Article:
In Traditional Societies, the Jury Is out on Legal Reform
Ghai, Yash, UNESCO Courier
Customary laws do not always easily fit into human rights development theories. But they can play an indispensable role in ensuring justice
Numerous countries in the South recently have embraced the idea of the rule of law in the conviction that legal reform helps nurture nascent democracy and market-oriented economic reforms.
Despite very important advantages in establishing a rule of law regime, it is nevertheless a long-term enterprise. Meanwhile there are certain costs and problems - so often ignored by legal reformers - with the shift to law as a primary mode of organization and framework for policy.
In many societies it is foolish to think of new legal institutions as a panacea. We cannot assume that reliance on legal reform will necessarily succeed, or that it is appropriate in all cases. Psychological attitudes and social conditions necessary for the rule of law may be absent in certain societies. The rule of law is not easily established in societies where the notion of power is personalized, rather than located in an office. Nor is the concept of the limitation of power readily assimilated in societies dominated by monarchs or chiefs or other kinds of hierarchy. States which are largely agrarian, based on the peasantry and under the influence of traditional ideologies, are less likely than largely urban societies to demand the accountability from their rulers that is essential for the rule of law. Thus constitutional reforms in imperial Ethiopia did little to limit or regulate the government. As a result, introduction of a rule of law in a Western sense may not only fail, but also, it could backfire: that is to say, some of the consequences of reliance on law as a method of social regulation may be negative.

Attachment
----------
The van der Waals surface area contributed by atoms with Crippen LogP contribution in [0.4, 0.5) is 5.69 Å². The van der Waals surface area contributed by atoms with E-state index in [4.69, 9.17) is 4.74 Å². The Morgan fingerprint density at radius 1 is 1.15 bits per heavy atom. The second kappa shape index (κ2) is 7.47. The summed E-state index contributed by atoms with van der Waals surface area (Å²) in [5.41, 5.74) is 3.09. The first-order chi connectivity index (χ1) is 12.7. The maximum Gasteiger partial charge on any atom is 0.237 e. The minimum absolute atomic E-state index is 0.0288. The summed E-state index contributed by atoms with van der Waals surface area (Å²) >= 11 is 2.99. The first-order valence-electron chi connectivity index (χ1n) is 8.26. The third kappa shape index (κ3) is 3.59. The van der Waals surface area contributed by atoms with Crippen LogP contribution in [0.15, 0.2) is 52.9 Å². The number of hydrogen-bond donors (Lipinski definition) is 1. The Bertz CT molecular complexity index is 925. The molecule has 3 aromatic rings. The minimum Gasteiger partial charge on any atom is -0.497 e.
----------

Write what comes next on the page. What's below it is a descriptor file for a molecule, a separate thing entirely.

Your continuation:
Contemporary discussions of the strategy of law tend to overlook the reality of countries that are largely "pre-modern". Modernity is associated with a concept of "rationality" based on a belief in the scientific method, and confidence that society can be changed and reformed by conscious design. Law itself is a deliberate creation, aimed at clear objectives and regulation. In that sense the role of state law in modern societies which have been integrated on the basis of the economy, particularly the market economy, and which are closely connected to the apparatus of the state, can be different from that in societies which are still dominated by customary values, institutions and practices.
Cultural factors and local loyalties
Pre-modern societies in most Asian and African states have their own systems of governance and dispute settlement. Cultural factors are more, or at least as, important as the economic. Local loyalties transcend loyalty to the state. Community pressures are more powerful than state sanctions in influencing social behaviour. Justice according to local expectations and by local institutions is more highly valued than that of state law and tribunals.
Customary laws and methods do not always easily fit into the human rights development theories which now dominate the redesign of state structures, such as the separation of powers or professionalization of justice. There are undoubtedly problems with traditional or informal justice. But it is an important resource and we should attempt to improve its efficacy rather than to eliminate it. Traditional justice can form the basis of inexpensive, participatory and accessible forms of justice.
A particularly apt illustration of the role of customary law comes from the persistence of belief in witchcraft in a large number of societies. Many aspects of the community, such as reciprocity, arrogance or private accumulation of wealth may be more effectively managed through fear of punishment for transgressions by witchcraft than by state regulation. National criminal law may command little allegiance in a community which does not identify with the state, and which has its own moral standards. …